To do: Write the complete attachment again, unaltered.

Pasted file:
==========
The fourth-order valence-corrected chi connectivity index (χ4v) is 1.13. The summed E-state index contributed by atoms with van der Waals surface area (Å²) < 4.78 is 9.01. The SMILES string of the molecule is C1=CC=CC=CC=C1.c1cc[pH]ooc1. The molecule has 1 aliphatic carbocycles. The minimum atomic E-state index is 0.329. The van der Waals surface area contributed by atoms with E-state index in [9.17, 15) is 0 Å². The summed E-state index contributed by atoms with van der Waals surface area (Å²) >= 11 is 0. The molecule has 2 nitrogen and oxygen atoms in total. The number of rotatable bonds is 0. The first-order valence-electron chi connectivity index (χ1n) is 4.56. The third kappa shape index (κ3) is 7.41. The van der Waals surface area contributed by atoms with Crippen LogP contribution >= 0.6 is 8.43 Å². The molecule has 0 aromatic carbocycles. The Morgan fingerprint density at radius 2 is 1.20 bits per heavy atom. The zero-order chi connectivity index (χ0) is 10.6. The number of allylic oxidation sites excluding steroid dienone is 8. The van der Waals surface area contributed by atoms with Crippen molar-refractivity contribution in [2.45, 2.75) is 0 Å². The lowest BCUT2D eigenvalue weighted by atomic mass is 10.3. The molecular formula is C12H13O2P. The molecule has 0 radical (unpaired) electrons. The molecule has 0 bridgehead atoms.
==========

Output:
The fourth-order valence-corrected chi connectivity index (χ4v) is 1.13. The summed E-state index contributed by atoms with van der Waals surface area (Å²) < 4.78 is 9.01. The SMILES string of the molecule is C1=CC=CC=CC=C1.c1cc[pH]ooc1. The molecule has 1 aliphatic carbocycles. The minimum atomic E-state index is 0.329. The van der Waals surface area contributed by atoms with E-state index in [9.17, 15) is 0 Å². The summed E-state index contributed by atoms with van der Waals surface area (Å²) >= 11 is 0. The molecule has 2 nitrogen and oxygen atoms in total. The number of rotatable bonds is 0. The first-order valence-electron chi connectivity index (χ1n) is 4.56. The third kappa shape index (κ3) is 7.41. The van der Waals surface area contributed by atoms with Crippen LogP contribution >= 0.6 is 8.43 Å². The molecule has 0 aromatic carbocycles. The Morgan fingerprint density at radius 2 is 1.20 bits per heavy atom. The zero-order chi connectivity index (χ0) is 10.6. The number of allylic oxidation sites excluding steroid dienone is 8. The van der Waals surface area contributed by atoms with Crippen molar-refractivity contribution in [2.45, 2.75) is 0 Å². The lowest BCUT2D eigenvalue weighted by atomic mass is 10.3. The molecular formula is C12H13O2P. The molecule has 0 radical (unpaired) electrons. The molecule has 0 bridgehead atoms.